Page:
Followers of the Popular Assembly of the Peoples of Oaxaca (APPO) and Section 22 teachers’ union marched in Oaxaca City earlier this month to protest the imprisonment of local activist Juan Manuel Martìnez Moreno in the 2006 slaying of New York video journalist Brad Will. Judge Salvador Cordero Colmenares issued an order June 20, condemning Martìnez Moreno to prison while the case against him is pending. An appeals court judge, Rosa Ilena Noriega Pèrez, on July 2 refused to issue an amparo, or judicial order protecting Martìnez Moreno pending further investigation—despite a history of serious irregularities in the case.
Martìnez Moreno was arrested last October, but Mexican federal judges issued two successive amparos that blocked his prosecution until they ran out on May 28. While the Prosecutor General of the Republic accepted the thesis that Will had been shot by APPO followers, just before Martìnez Moreno’s arrest the National Human Rights Commission (CNDH) issued a finding rejecting this version of events.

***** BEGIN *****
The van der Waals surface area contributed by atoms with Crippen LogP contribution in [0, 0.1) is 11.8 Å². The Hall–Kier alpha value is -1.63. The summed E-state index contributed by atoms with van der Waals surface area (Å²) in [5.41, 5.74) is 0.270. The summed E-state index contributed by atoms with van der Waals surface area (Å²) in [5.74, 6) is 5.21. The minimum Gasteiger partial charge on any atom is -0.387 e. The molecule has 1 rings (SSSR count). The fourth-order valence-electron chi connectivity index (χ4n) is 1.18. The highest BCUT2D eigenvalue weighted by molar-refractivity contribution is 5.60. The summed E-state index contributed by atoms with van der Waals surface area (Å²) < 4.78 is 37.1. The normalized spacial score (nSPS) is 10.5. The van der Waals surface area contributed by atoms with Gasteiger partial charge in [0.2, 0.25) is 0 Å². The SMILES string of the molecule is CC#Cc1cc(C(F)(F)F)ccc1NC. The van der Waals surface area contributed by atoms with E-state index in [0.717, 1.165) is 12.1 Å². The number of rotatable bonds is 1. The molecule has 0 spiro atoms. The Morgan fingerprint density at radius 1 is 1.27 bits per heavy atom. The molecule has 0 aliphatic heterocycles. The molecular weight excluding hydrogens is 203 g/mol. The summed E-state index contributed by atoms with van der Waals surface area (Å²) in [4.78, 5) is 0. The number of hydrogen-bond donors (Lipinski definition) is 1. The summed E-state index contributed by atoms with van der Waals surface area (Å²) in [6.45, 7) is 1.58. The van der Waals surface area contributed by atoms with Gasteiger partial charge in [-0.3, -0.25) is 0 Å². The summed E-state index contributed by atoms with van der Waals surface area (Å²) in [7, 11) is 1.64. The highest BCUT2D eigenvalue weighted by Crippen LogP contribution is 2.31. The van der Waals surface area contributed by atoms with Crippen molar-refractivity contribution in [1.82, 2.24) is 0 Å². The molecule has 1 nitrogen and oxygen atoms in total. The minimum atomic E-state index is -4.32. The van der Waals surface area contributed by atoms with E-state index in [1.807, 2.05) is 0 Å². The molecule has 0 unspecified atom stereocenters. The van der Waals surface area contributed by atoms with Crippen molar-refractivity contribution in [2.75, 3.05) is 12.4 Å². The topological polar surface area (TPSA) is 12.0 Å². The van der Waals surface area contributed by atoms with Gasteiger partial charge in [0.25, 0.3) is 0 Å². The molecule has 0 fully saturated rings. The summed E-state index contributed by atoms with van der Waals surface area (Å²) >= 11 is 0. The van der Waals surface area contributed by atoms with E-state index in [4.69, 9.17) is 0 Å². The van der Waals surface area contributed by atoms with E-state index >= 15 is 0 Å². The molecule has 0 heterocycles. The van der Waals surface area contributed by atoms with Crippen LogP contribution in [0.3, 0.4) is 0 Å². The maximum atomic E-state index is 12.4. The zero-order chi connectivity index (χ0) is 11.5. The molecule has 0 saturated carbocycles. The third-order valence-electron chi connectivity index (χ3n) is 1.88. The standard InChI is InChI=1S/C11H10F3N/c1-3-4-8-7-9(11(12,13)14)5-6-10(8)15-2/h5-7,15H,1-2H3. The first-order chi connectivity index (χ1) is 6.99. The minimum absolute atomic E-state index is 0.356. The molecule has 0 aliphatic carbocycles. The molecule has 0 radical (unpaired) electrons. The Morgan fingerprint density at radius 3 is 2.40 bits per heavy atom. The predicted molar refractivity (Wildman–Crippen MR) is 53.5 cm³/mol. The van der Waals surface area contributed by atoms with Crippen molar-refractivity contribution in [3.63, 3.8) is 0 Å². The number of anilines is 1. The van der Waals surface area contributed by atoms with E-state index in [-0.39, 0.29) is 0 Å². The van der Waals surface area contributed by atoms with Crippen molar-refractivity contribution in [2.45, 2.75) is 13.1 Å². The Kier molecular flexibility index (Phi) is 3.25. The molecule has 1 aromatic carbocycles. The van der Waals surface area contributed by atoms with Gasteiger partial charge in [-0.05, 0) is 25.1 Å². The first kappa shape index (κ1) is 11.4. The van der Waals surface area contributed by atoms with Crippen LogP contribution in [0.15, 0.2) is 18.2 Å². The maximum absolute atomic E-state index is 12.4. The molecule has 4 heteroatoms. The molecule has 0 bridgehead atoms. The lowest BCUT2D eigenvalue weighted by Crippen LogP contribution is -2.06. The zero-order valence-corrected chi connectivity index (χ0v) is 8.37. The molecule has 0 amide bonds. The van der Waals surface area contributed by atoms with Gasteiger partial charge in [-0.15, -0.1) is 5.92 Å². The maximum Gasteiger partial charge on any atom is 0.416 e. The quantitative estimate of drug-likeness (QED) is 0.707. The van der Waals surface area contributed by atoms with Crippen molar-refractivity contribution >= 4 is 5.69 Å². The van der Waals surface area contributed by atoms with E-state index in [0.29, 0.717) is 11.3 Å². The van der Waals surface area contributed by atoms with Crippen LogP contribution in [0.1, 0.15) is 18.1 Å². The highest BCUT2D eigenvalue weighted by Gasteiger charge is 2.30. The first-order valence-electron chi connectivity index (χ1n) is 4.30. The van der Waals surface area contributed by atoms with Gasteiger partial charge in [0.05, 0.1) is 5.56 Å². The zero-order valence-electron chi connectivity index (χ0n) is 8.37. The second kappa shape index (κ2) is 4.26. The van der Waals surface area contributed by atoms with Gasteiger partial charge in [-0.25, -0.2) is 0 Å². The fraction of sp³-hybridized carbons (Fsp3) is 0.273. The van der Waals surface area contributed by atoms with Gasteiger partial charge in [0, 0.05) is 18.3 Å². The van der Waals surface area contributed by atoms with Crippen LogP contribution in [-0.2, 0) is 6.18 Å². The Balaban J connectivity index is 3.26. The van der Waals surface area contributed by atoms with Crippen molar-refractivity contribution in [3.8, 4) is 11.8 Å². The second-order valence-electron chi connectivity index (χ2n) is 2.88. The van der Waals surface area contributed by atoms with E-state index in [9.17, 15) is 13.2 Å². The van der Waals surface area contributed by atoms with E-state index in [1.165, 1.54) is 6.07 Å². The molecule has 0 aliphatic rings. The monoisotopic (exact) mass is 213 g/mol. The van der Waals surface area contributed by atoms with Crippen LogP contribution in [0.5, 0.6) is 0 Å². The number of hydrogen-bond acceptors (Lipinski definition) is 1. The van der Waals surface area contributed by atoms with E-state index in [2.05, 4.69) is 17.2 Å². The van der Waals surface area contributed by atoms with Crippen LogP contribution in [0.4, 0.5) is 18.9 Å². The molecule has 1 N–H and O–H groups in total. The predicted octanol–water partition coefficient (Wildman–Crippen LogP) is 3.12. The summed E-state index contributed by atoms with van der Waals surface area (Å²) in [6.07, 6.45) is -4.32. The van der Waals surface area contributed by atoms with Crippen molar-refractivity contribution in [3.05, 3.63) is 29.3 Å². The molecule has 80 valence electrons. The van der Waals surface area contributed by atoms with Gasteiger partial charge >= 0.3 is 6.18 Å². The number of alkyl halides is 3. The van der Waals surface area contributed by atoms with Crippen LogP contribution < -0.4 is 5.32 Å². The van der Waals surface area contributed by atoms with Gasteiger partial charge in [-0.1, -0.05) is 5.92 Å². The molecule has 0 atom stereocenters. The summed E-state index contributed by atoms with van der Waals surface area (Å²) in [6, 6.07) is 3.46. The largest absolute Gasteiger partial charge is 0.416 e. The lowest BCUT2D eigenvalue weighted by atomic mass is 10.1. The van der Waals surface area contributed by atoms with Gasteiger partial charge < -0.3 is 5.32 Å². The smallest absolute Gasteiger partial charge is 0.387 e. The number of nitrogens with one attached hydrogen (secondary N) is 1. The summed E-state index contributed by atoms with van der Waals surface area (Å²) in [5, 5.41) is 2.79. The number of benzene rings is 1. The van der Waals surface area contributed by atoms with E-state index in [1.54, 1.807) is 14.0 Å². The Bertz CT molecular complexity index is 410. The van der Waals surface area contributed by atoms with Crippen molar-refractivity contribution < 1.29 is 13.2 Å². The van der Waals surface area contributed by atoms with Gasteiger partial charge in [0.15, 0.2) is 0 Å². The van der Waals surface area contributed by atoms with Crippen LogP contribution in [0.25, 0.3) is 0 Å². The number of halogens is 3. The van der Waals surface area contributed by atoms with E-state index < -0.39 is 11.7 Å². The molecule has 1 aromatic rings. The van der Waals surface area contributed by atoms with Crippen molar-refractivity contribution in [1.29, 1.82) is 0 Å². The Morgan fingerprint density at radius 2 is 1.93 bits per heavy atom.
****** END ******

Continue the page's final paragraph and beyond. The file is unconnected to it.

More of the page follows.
A letter signed by 100 clergy members from the US and Mexico was presented July 2 to Mexican and Oaxacan authorities asserting Martìnez Moreno’s innocence and naming the likely suspect as Abel Zárate, a town councilor from the Oaxaca City suburb of Santa Lucía del Camino, and municipal police officer Oswaldo Manuel Aguilar Coello, both local leaders of Oaxaca’s ruling Institutional Revolutionary Party (PRI). (La Jornada, Friends of Brad Will, July 3; InfoMinuto, Oaxaca, July 2; La Jornada, June 21)
See our last posts on Mexico, Oaxaca and the Brad Will case.
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